Wow, has it really been two weeks without a post? The calendar says it’s true, but I’m having a little trouble reconciling the dates; I guess the combination of increased workload, decreased training, a national holiday, and a nagging injury can throw you off your stride. Let me do a little recap, and see if I can get re-synced.
When last we spoke, I had just received confirmation that I was was entered into the 2014 Chevron Houston Marathon, and I talked about studying my training plan from runcoach.com. My original intent was to “officially” begin training on the Sunday after the Fourth, with my first workout being an 8-mile long run. Well, I have been having issues with my Achilles tendons since that very
stupid short-sighted ill-advised decision to run a half-marathon barefoot, without ever training that way. Yeah, it felt great to run so “light” (for the first ten miles) but I didn’t give any thought to what my body was conditioned to doing. Now, six weeks later, I am STILL paying the price: it takes about one mile of walking and very easy jogging to loosen up and get the pain to go away; then it comes back somewhere around 4 miles, and by 5 it’s enough to reduce me to walk/run intervals. My first weeks’ long run cut off at 2.8 miles, and that at 11:00/mile, not the 9:15 I’m targeted for on this distance. I sent my coach an email. explaining what I thought was going on, and was advised to take an easy week, with some cross-training and light running, to extent that I could do pain-free.
I must be maturing as a runner and an athlete, because I actually followed that advice! I decided that endurance was more important than speed, so I set out to do the easy runs all week focused on distance rather than pace. I also made a sincere effort to create a cross-training plan I can and will stick to, combining weight training, core strength work, and stretching. (As a bonus, I have the Wife doing the cross training with me – no fitness widow, and one step closer to running with me someday!)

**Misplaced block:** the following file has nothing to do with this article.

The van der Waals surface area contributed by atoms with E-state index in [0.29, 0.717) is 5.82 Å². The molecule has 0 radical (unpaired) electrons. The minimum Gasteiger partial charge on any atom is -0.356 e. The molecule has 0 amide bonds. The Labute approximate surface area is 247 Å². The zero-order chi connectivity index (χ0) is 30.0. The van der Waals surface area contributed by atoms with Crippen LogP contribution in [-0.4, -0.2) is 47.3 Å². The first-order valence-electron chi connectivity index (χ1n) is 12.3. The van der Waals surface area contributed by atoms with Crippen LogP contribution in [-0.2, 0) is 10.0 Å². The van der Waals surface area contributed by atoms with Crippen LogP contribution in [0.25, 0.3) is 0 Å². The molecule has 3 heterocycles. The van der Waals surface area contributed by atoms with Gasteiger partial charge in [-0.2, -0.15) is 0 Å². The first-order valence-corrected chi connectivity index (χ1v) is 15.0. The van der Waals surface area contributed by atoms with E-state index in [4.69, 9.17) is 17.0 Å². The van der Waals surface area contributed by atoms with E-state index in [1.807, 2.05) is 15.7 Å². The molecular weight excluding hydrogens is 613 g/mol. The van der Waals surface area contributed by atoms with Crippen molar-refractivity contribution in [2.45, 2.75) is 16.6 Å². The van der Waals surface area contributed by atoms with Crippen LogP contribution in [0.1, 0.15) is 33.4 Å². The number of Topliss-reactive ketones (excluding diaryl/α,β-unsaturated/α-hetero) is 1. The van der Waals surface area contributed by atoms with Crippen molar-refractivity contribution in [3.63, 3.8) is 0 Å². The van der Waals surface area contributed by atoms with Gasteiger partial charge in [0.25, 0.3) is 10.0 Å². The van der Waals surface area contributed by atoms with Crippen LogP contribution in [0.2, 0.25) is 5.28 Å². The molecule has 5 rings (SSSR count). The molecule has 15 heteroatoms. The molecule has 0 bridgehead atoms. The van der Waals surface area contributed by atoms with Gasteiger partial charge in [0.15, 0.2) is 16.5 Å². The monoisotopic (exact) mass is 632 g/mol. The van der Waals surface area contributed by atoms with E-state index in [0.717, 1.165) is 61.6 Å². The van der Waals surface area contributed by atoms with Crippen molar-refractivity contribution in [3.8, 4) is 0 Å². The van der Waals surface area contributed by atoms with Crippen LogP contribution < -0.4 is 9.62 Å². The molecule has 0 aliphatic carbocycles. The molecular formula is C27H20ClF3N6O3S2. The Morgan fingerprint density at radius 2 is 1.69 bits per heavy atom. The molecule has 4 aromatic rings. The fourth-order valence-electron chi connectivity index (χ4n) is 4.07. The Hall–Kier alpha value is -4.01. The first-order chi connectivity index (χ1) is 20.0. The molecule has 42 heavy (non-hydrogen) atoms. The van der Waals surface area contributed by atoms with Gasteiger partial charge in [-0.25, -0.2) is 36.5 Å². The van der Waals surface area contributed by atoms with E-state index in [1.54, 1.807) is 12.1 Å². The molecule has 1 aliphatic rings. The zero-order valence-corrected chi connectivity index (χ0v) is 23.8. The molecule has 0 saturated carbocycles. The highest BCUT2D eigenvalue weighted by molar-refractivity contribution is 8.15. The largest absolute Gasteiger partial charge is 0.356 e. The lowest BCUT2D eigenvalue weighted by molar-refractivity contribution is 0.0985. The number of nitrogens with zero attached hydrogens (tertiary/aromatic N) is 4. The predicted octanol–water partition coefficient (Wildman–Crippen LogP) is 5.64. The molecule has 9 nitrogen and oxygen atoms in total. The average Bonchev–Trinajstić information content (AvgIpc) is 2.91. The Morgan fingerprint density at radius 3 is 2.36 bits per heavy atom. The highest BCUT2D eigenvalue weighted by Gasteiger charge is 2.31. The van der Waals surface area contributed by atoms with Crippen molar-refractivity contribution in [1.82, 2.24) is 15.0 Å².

So after a week of ease, how did the second long run turn out? In a word, meh. I made twice the distance, (5.3 out of 8 miles) but I still can’t improve the lousy pace, and once it started to hurt, brother it hurt! I was actually limping by the time I got back to where I had parked. I got home, got iced, got some rest…and got honest with myself – I have a long way to go before I am ready to run this race, both in time remaining and things I need to train into. A lot of it is mental toughness that I need to develop. I cannot allow minor irritations or setbacks (like a slow pace or a run cut short) to overwhelm my perspective, and cause me to miss what’s really going on (like an injury that clearly needs more time to rehab), or to ignore the truth in favor of some pie-in-the-sky ideal that doesn’t bear up under reality.
So I reset my schedule, back another week, and I refuse to be apologetic about it – or to think that I should be. I will do more than just rest my ankles this week: I will reset my attitude as well; I will practice patience, and remaining faithful even when it’s not “my plan” we’re following. Gosh, does anyone else out there recognize this pattern of submission and obedience, and the promise of certain success it holds? Looks a whole lot what being a disciple means, huh? Check this out:
That’s the Endorphin Warrior bracelet I won a few months ago on this blog. I find a remarkable number of parallels between the physical, mental, and spiritual disciplines required to be a runner, and the physical, mental, and spiritual disciplines required to be a follower of Jesus; I chose that particular word, “Believe“, because to me that is the essence of how we are to live out our lives as followers of Jesus. It’s not just knowledge that makes runners, or disciples.; knowledge only reveals where we have already been. Belief is going beyond that knowledge, when necessary, to follow a trusted leader or teacher, who wants to help us achieve what we never have before. We must have the courage and fortitude within ourselves to remain consistent, to persevere, to endure; we must be able to say, “I will!” even when we don’t know how…or if…we can do it; we must believe.